Naspers reacted fast to the news that Netflix was going to roll-out across Africa and has announced its own 36 country expansion outside of South Africa. Russell Southwood spoke to ShowMax's Head of Communications Richard Boorman about how it will take on this big expansion.
ShowMax has expanded its VoD offer to 36 Sub-Saharan African countries and is also offering its Afrikaans offer kykNET to 28 countries (mainly in Europe and the USA) for the Afrikaans diaspora. In terms of priorities, Boorman says it's "phased roll-out" with an initial focus on East Africa and it's "set its eyes on expanding further".
It now claims to have the largest VoD catalogue on the continent:"There's currently somewhere north of 25,000 TV show episodes and movies which is the equivalent of 15,000 hours of viewing. 30-40% comes from within Africa."
Based on South African viewing patterns, the popular content is big movies from Hollywood, HBO content and TV series like Big Bang Theory. In terms of local content, there has been something of a "nostalgia trip" for many who have been watching archived local TV shows aimed at older kids.
ShowMax has been careful not to cannibalise DStv's subscriber base and other than one 30 day free introductory offer, it has not promoted the service to its Pay TV base. The standard free offer is 7 days and it had to remove the free content it initially put on to the platform as it was confusing potential customers.
The sub-Saharan service costs US$ 7.99 per month for unlimited viewing. The service includes a Kiswahili language section and a Nollywood section, as well as an African Film section that pulls together classic movies from across the continent.
So how long will ShowMax take to get to profitability?:"That's not something we disclose. It will not be a quick turnaround but the key to this is scale."
And will ShowMax like Netflix invest in original co-productions?:"We've looked at it and we've got it on our radar. At the moment the focus is on developing the platform and getting all the platforms its on (mobiles, computers, tablets, smart TV) working. We're working hard on our partnerships. For example in South Africa we've been working with Telkom and have had vouchers for the service on sale in 700 of its retail outlets."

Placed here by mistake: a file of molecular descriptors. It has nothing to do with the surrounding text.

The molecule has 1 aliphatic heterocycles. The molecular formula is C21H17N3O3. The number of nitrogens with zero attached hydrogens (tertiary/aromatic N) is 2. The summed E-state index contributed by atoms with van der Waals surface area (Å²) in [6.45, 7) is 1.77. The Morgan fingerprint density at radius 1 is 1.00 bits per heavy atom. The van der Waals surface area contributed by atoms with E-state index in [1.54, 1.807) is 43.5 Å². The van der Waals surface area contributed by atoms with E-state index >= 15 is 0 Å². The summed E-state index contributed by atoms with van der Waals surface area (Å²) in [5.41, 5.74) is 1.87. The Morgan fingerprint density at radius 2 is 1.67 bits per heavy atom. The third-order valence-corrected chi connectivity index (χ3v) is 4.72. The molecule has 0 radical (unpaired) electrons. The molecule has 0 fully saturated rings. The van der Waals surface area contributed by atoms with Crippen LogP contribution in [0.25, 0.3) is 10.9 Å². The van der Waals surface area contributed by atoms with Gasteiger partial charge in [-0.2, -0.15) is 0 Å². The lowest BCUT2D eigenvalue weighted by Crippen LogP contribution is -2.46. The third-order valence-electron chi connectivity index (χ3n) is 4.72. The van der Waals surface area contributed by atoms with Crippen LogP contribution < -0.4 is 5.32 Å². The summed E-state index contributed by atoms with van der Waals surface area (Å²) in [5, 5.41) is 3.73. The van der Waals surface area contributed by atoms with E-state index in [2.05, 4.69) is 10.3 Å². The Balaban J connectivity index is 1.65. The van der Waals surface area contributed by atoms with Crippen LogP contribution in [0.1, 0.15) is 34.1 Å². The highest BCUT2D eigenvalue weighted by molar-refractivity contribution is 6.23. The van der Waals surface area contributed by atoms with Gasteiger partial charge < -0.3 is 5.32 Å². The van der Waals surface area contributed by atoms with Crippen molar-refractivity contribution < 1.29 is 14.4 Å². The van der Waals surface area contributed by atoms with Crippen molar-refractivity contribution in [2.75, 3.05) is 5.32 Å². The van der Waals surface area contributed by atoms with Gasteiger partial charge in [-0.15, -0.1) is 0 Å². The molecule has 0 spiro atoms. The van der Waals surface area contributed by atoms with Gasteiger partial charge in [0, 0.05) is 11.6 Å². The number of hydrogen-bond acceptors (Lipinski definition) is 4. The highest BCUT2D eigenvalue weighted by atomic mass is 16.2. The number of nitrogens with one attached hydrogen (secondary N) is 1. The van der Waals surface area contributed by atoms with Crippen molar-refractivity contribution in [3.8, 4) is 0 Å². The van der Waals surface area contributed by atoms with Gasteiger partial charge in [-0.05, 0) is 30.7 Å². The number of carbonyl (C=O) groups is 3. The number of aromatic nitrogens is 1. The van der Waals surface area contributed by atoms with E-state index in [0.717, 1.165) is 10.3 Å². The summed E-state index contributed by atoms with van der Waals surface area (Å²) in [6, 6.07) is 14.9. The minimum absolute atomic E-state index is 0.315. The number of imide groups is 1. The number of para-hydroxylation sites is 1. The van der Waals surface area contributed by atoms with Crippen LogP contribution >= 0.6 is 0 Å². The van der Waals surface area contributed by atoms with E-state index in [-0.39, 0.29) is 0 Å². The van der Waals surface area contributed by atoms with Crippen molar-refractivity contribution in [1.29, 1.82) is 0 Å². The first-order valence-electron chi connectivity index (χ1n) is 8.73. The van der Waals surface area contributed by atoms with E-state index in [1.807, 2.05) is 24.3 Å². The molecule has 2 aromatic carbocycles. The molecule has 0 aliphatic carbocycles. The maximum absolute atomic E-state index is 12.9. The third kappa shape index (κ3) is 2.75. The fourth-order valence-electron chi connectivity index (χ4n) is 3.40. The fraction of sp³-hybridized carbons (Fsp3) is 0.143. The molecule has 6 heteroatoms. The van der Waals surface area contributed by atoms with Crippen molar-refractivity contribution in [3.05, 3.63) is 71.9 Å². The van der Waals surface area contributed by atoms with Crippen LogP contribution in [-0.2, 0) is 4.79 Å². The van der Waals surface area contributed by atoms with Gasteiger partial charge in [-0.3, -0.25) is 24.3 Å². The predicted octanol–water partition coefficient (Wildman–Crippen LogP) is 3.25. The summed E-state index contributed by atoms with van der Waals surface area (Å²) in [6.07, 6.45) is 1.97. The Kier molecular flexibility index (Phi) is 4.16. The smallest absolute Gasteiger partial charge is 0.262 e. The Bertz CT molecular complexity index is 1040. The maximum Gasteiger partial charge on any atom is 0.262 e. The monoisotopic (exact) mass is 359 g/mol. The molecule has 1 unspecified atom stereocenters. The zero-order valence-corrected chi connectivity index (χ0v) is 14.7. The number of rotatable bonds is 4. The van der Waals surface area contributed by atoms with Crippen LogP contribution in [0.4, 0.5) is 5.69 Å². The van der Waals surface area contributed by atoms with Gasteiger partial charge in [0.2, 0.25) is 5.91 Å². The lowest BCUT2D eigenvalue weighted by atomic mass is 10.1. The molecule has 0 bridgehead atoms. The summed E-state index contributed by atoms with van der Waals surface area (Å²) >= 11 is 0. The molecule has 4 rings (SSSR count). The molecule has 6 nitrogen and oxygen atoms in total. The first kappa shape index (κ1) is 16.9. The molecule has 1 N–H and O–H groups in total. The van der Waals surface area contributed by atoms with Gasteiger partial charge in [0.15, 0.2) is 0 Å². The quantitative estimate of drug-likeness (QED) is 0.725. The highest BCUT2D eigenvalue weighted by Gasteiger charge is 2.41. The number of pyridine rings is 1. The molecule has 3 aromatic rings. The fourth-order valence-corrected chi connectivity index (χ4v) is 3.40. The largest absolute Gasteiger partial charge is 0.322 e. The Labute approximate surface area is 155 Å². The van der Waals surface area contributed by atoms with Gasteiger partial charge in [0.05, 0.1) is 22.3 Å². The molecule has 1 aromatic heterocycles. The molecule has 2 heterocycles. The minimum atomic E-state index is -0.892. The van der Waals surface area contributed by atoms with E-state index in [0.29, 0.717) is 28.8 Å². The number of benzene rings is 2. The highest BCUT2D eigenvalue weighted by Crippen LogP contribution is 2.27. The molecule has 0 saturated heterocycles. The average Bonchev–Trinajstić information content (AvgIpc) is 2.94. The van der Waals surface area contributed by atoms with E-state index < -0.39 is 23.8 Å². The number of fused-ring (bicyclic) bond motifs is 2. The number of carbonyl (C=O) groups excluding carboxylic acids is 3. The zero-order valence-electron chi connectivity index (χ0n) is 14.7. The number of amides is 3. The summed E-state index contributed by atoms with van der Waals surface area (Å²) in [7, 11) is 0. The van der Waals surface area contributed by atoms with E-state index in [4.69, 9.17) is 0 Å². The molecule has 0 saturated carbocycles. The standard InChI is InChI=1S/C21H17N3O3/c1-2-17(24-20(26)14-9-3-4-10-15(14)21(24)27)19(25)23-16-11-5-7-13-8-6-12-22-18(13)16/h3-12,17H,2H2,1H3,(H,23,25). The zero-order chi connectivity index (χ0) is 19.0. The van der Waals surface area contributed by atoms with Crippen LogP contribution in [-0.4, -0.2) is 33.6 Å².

According to Boorman, the three big challenges it faces in the Sub-Saharan countries it wants to roll-out in are: teaching people what Internet TV is; the cost of data; and seamless content delivery.
What ShowMax is calling Internet TV is know in the business either as Video on Demand (VoD) or Subscription Video on Demand (SVoD). Although having so much content at your fingertips whenever you want it is amazing, it takes a while to work where the things you like are. Plus devices change habits. For example, watching a movie on a tablet can be every bit as satisfying as watching it on a TV screen. But technology changes fast but behavior changes walk more slowly.
The cost of data is an issue even in ShowMax's core African middle class markets. So it has enabled downloads of 25 episodes for up to 30 days on iOS and Android smartphones and tablets. In addition, it has three user selected settings for both streaming and downloads as well as a user selected data cap. So it's working hard to ameliorate the current not very sympathetic data regimes found in most countries. It will also be seeking to partner with ISPs offering Fibre-To-The-Home.
To ensure seamless content delivery, it has been testing the service in key locations and ensuring that it has optimized the network as much as is possible. It has sought to get the content as close to those it's delivering to as possible.
The race is now on at the top end of the African VoD market between Netflix, Showmax and MTN's Vu. It will be interesting to see how each of them tackles the three challenges Showmax has identified.